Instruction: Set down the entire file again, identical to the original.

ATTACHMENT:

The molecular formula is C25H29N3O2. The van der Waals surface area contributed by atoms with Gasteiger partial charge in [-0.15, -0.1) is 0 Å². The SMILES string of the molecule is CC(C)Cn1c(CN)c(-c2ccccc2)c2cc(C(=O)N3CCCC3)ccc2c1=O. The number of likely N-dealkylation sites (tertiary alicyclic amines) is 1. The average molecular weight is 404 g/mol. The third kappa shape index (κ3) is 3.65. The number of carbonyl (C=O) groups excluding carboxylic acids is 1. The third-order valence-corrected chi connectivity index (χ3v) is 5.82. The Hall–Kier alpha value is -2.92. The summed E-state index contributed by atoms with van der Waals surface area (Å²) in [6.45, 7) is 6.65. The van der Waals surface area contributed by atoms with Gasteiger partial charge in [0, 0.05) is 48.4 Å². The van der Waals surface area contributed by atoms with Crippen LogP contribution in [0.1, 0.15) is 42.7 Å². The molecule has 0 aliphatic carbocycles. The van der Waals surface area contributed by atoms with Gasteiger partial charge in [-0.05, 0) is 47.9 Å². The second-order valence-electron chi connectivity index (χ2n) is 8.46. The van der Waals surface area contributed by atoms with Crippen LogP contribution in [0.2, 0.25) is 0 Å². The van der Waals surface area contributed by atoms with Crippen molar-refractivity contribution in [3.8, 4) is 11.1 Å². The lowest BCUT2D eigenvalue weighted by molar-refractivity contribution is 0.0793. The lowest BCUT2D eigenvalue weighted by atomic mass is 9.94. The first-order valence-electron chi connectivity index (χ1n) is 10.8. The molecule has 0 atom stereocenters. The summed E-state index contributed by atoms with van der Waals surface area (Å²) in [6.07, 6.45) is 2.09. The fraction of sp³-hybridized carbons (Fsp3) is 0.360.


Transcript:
The molecular formula is C25H29N3O2. The van der Waals surface area contributed by atoms with Gasteiger partial charge in [-0.15, -0.1) is 0 Å². The SMILES string of the molecule is CC(C)Cn1c(CN)c(-c2ccccc2)c2cc(C(=O)N3CCCC3)ccc2c1=O. The number of likely N-dealkylation sites (tertiary alicyclic amines) is 1. The average molecular weight is 404 g/mol. The third kappa shape index (κ3) is 3.65. The number of carbonyl (C=O) groups excluding carboxylic acids is 1. The third-order valence-corrected chi connectivity index (χ3v) is 5.82. The Hall–Kier alpha value is -2.92. The summed E-state index contributed by atoms with van der Waals surface area (Å²) in [6.45, 7) is 6.65. The van der Waals surface area contributed by atoms with Gasteiger partial charge in [0, 0.05) is 48.4 Å². The van der Waals surface area contributed by atoms with Crippen LogP contribution in [0.1, 0.15) is 42.7 Å². The molecule has 0 aliphatic carbocycles. The van der Waals surface area contributed by atoms with Gasteiger partial charge in [-0.05, 0) is 47.9 Å². The second-order valence-electron chi connectivity index (χ2n) is 8.46. The van der Waals surface area contributed by atoms with Crippen LogP contribution in [0.2, 0.25) is 0 Å². The van der Waals surface area contributed by atoms with Crippen molar-refractivity contribution in [3.8, 4) is 11.1 Å². The lowest BCUT2D eigenvalue weighted by molar-refractivity contribution is 0.0793. The lowest BCUT2D eigenvalue weighted by atomic mass is 9.94. The first-order valence-electron chi connectivity index (χ1n) is 10.8. The molecule has 0 atom stereocenters. The summed E-state index contributed by atoms with van der Waals surface area (Å²) in [6.07, 6.45) is 2.09. The fraction of sp³-hybridized carbons (Fsp3) is 0.360.